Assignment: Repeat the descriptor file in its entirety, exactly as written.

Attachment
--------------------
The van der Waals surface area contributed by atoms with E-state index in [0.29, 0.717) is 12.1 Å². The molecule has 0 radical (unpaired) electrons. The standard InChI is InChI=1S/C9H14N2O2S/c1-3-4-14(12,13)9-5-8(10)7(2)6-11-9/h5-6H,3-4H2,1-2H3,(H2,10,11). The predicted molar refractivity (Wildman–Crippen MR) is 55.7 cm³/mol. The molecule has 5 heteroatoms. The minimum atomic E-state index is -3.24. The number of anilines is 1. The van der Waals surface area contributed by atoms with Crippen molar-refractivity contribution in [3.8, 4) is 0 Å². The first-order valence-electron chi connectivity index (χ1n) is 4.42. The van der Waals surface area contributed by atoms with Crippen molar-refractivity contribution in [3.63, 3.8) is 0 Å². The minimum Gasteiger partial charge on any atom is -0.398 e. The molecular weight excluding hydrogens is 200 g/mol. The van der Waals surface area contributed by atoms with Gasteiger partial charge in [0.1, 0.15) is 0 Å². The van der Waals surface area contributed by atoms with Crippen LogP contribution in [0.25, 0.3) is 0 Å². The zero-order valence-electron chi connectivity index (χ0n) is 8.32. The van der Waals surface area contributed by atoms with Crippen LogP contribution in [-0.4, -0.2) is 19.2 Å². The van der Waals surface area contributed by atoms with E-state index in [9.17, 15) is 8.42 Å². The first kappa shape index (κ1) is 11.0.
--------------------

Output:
The van der Waals surface area contributed by atoms with E-state index in [0.29, 0.717) is 12.1 Å². The molecule has 0 radical (unpaired) electrons. The standard InChI is InChI=1S/C9H14N2O2S/c1-3-4-14(12,13)9-5-8(10)7(2)6-11-9/h5-6H,3-4H2,1-2H3,(H2,10,11). The predicted molar refractivity (Wildman–Crippen MR) is 55.7 cm³/mol. The molecule has 5 heteroatoms. The minimum atomic E-state index is -3.24. The number of anilines is 1. The van der Waals surface area contributed by atoms with Crippen molar-refractivity contribution in [3.8, 4) is 0 Å². The first-order valence-electron chi connectivity index (χ1n) is 4.42. The van der Waals surface area contributed by atoms with Crippen molar-refractivity contribution in [3.63, 3.8) is 0 Å². The minimum Gasteiger partial charge on any atom is -0.398 e. The molecular weight excluding hydrogens is 200 g/mol. The van der Waals surface area contributed by atoms with Gasteiger partial charge in [0.1, 0.15) is 0 Å². The van der Waals surface area contributed by atoms with Crippen LogP contribution in [0.25, 0.3) is 0 Å². The zero-order valence-electron chi connectivity index (χ0n) is 8.32. The van der Waals surface area contributed by atoms with Crippen LogP contribution in [-0.4, -0.2) is 19.2 Å². The van der Waals surface area contributed by atoms with E-state index in [9.17, 15) is 8.42 Å². The first kappa shape index (κ1) is 11.0.